The End of 2004-5

The significance of House going off the air is that this is going to be the end of a television era, one that started in the 2004-5 season. That is generally considered one of the best seasons for TV drama, and maybe the last great season for broadcast network TV drama. House started that season, so did Desperate Housewives, so did Lost, and so did Grey’s Anatomy. Along with cult favourites like Veronica Mars and flawed-but-fun new shows like Boston Legal, it was a very strong season, which seemed to prove that broadcast networks were going to be fine up against the onslaught of cable. It completely turned around the ABC network, and gave Fox a new flagship scripted drama in House (which they followed up the year after with Bones, also created by a Canadian). Since then, basic cable has become a bigger player in drama, the broadcast networks have had trouble developing new drama hits, and the explosion of 2004-5 seems less like a new golden age and more like the last flowering of a previous era: the last big burst of big hit mass-audience drama. We may never see its like again.

Update: I forgot to add that many of the shows from 2004-5 were not only traditional network dramas – in the sense of being broadly-appealing shows that had a point of view within the limitations of a 22-episode season and a major network – they were built into hits in traditional ways. The ABC shows were mostly explosive out-of-the box hits, shows that opened much bigger than anyone (including network executives) expected. House wasn’t as big a hit from the beginning, but Fox built it into a hit through the power of a lead-in, American Idol. Most of these were also shows that were considered risky propositions when they began; Desperate Housewives was famously turned down by a lot of networks, and NBC, which produces House, could probably have had it for its own network. The era of the surprise drama hit is not over: arguably Once Upon a Time qualifies. But the magic moments described in Bill Carter’s book Desperate Networks, where executives wake up to discover that a drama has gotten bigger than it was ever supposed to be, seem to happen more often with reality (think The Voice) or cable drama (think The Walking Dead). It may simply be that there are so many hour-long dramas now that it’s hard for any broadcast network drama to create a sense of being an event.

Of this batch of shows, House was arguably the most conventional in form, a medical mystery show that famously hit a lot of the same notes from week to week, and the most successful attempt by another network to emulate CBS’s success with the CSI franchise. In its prime, though, it was an intelligent and gripping show that worked the way good mystery drama is supposed to – using the formula, and our knowledge of it, as a given, it then tried to deal with interesting ideas or give us a deeper look into the title character. The show ran out of gas in recent years, but at its peak it was pretty much an ideal example of what a procedural can be.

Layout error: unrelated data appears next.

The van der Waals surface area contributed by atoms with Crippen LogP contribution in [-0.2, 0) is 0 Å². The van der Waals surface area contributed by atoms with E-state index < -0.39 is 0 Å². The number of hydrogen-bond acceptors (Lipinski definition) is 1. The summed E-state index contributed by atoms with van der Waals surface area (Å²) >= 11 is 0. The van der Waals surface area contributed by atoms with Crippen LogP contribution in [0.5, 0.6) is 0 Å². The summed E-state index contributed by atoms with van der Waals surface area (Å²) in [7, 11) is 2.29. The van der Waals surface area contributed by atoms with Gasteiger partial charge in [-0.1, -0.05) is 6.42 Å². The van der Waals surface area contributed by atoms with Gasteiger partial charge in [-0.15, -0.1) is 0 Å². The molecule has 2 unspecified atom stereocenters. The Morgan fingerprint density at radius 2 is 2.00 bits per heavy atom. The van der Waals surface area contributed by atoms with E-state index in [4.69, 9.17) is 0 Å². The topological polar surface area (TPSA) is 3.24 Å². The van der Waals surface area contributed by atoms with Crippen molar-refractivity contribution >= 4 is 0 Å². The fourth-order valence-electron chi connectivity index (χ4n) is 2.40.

Not a lot needs to be said about why the show worked in its good years, because the reasons it worked – as with many shows – are fairly simple: interesting, well-executed premise, interesting, well-cast character. (Exploitable premise + good casting is almost the baseline formula for a workable television series.) The show demonstrated something about the concept of relatability: is shows do need to be relatable, but not necessarily by presenting situations and lives that resemble our own. House was a relatable character not because he reminded us of us, but because he gets away with things we might sometimes like to do (but don’t, because we’re not geniuses and/or sociopaths). And the whole show was built on a very relatable idea: when you get sick and go to the hospital, your secrets are stripped away. The vulnerability of a person in hospital has to do with more than illness; it has to do with the fact that the doctor has to know everything about you – anything you’ve ever done might suddenly turn out to be relevant.

Most medical shows play on this idea sometimes, but House put it right at the centre a lot of the time. This led to a lot of jokes about the formula of the show (“A patient has a secret” is House‘s version of “Gilligan screws up”). But it helped to make the guest characters interesting, something that a lot of procedurals have trouble with. And I felt like that was at the centre of the show’s relatability. If you’ve ever been embarrassed answering a doctor’s questions, or if you’ve just been placed in a position where you have to answer questions about your life to a total stranger, then the typical House episode had some meaning.

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